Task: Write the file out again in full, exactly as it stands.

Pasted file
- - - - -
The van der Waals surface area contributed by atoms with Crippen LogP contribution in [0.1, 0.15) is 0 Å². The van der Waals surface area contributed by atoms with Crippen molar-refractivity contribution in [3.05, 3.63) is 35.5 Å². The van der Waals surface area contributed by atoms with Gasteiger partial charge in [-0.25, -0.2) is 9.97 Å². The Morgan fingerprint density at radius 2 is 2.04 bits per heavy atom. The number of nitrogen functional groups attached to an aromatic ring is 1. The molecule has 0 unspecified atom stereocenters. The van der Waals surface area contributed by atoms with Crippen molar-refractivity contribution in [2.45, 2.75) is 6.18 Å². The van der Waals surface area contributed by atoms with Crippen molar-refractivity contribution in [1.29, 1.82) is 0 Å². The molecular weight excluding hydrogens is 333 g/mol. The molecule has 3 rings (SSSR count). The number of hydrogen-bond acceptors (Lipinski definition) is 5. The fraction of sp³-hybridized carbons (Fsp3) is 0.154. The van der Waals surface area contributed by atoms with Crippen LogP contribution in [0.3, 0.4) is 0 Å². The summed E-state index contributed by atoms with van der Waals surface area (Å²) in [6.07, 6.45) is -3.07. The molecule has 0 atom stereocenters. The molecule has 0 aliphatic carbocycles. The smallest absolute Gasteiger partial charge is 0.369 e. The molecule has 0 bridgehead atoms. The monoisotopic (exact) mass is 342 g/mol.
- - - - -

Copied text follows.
The van der Waals surface area contributed by atoms with Crippen LogP contribution in [0.1, 0.15) is 0 Å². The van der Waals surface area contributed by atoms with Crippen molar-refractivity contribution in [3.05, 3.63) is 35.5 Å². The van der Waals surface area contributed by atoms with Gasteiger partial charge in [-0.25, -0.2) is 9.97 Å². The Morgan fingerprint density at radius 2 is 2.04 bits per heavy atom. The number of nitrogen functional groups attached to an aromatic ring is 1. The molecule has 0 unspecified atom stereocenters. The van der Waals surface area contributed by atoms with Crippen molar-refractivity contribution in [2.45, 2.75) is 6.18 Å². The van der Waals surface area contributed by atoms with Crippen molar-refractivity contribution in [1.29, 1.82) is 0 Å². The molecular weight excluding hydrogens is 333 g/mol. The molecule has 3 rings (SSSR count). The number of hydrogen-bond acceptors (Lipinski definition) is 5. The fraction of sp³-hybridized carbons (Fsp3) is 0.154. The van der Waals surface area contributed by atoms with Crippen LogP contribution in [0.3, 0.4) is 0 Å². The summed E-state index contributed by atoms with van der Waals surface area (Å²) in [6.07, 6.45) is -3.07. The molecule has 0 atom stereocenters. The molecule has 0 aliphatic carbocycles. The smallest absolute Gasteiger partial charge is 0.369 e. The molecule has 0 bridgehead atoms. The monoisotopic (exact) mass is 342 g/mol.